Tuesday, September 25, 2012

The Raven Boys by Maggie Stiefvater

The Raven Boys (Raven Cycle, #1)
Good Reads Summary
The Raven Boys by Maggie Stiefvater

“There are only two reasons a non-seer would see a spirit on St. Mark’s Eve,” Neeve said. “Either you’re his true love . . . or you killed him.”

It is freezing in the churchyard, even before the dead arrive.

Every year, Blue Sargent stands next to her clairvoyant mother as the soon-to-be dead walk past. Blue herself never sees them—not until this year, when a boy emerges from the dark and speaks directly to her.

His name is Gansey, and Blue soon discovers that he is a rich student at Aglionby, the local private school. Blue has a policy of staying away from Aglionby boys. Known as Raven Boys, they can only mean trouble.

But Blue is drawn to Gansey, in a way she can’t entirely explain. He has it all—family money, good looks, devoted friends—but he’s looking for much more than that. He is on a quest that has encompassed three other Raven Boys: Adam, the scholarship student who resents all the privilege around him; Ronan, the fierce soul who ranges from anger to despair; and Noah, the taciturn watcher of the four, who notices many things but says very little.

For as long as she can remember, Blue has been warned that she will cause her true love to die. She never thought this would be a problem. But now, as her life becomes caught up in the strange and sinister world of the Raven Boys, she’s not so sure anymore.

From Maggie Stiefvater, the bestselling and acclaimed author of the Shiver trilogy and The Scorpio Races, comes a spellbinding new series where the inevitability of death and the nature of love lead us to a place we’ve never been before.

My Thoughts
My rating: 4 of 5 stars

The Raven Boys:
Gansey. Adam. Ronan. Noah.

Each with a specific trait that determined how they were with each other. Gansey has the tendency to say the wrong thing at the wrong time even if unintended; what sets him apart is quest for a dead king on a corpse road. But it’s also the very thing that has him at the center of their odd group. Because he takes it upon himself to lead them, protect them (even if unwanted). He and Adam are similar in doing what needs doing, but Adam’s story is darker still. He wants out but must do so on his own terms. It’s on his terms that he butts head with Gansey, a butting of heads that’s frustrating because where one is well-meaning, the other steady in how he wants things done.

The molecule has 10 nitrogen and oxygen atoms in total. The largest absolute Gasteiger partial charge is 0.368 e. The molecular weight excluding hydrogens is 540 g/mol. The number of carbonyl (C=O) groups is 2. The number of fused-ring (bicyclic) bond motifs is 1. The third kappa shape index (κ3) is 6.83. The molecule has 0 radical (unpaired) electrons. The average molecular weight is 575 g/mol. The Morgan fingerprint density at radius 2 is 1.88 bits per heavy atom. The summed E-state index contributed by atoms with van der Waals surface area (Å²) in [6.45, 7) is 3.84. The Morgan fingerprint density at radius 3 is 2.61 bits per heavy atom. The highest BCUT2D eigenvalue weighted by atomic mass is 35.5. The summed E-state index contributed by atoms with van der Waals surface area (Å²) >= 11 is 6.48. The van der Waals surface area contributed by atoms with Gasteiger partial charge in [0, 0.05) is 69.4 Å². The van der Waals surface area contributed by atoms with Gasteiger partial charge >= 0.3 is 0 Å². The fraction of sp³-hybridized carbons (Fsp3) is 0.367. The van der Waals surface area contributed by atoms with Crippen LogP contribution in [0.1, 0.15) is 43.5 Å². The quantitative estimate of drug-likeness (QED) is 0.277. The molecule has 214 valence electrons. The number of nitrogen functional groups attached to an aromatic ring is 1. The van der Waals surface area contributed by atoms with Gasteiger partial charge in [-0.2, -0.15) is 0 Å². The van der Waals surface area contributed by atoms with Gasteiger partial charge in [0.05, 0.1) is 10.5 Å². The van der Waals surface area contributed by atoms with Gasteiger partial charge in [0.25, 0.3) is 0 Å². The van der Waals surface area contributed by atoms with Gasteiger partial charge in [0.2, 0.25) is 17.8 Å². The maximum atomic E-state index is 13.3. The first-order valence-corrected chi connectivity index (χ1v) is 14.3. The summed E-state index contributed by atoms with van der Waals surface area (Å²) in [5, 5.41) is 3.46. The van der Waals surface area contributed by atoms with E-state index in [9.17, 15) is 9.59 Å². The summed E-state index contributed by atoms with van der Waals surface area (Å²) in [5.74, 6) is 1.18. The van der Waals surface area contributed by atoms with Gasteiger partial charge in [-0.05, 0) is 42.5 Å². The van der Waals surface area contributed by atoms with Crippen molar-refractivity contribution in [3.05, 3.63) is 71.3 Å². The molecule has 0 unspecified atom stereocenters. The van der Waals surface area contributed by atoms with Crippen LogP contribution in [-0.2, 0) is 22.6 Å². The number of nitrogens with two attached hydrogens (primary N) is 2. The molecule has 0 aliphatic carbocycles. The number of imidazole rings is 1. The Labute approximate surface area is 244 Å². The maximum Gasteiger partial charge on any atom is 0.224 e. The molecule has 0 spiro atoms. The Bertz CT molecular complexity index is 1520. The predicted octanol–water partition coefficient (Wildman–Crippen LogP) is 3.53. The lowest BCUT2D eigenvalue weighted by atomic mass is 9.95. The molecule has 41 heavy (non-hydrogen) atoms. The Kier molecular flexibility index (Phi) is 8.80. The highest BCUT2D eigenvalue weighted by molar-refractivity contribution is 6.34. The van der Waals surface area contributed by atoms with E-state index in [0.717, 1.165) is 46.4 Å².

And where Adam’s the steady one, Ronan’s the fighter, with a past just as dark as Adam’s. It’s a past much alluded but never gone in deep (and I’d have wanted her to go deeper). What’s obvious is he’s not dealing and it’s the same that makes him the most volatile among them. A volatility that’s then sharply contrasted to his more gentle moments; I found that opposition a curious one. I found myself considering him more. Suffice to say, I look forward to more of him. 

Continuing with this ‘like a boy band each with a role to fill’ thing that I’ve begun: we have Gansey scholarly leader, Adam the one who knows what’s wanted, (the steady one), Ronan the fighter… and Noah? He’s the quiet voice, the one the links them as one. Except even with me simplifying them thus, they are far from simple boys because each of their stories had dark undertones. A lot of conflict so that it’s so much more than each of them being one thing, all that is made clearer once Blue was in the picture.

Like Scorpio Races, the meeting of both their ends of this story was long in taking place. It’s an inevitable merging, but one that took forever in happening, so that in the meantime we see each of them clearly, and for Blue, she’s is made absolutely clear, too. Blue is different, odd as well as sensible. She’d be the normal one in a family that’s different, but outside her family, she’s the odd one! She accepts their reality but not knowing the specific of it, dreams of another type of normal.

As with her other books, it was awhile before I got the rhythm of her writing. Perhaps ‘rhythm’ is not the right word. With slow specific words she again creates something moody and not pretty but not quite dark… definitely moody though. She’s a specific style that’s not once simple and all lush. It’s also those darker moments that rocked me because those moments came so unexpectedly. So, dead kings and corpse, foreknowing and scrying, ley lines and sacrifice, brotherly love then romantic love as well as a familial one, plus more than person who’s eccentric… Raven Boys felt different.


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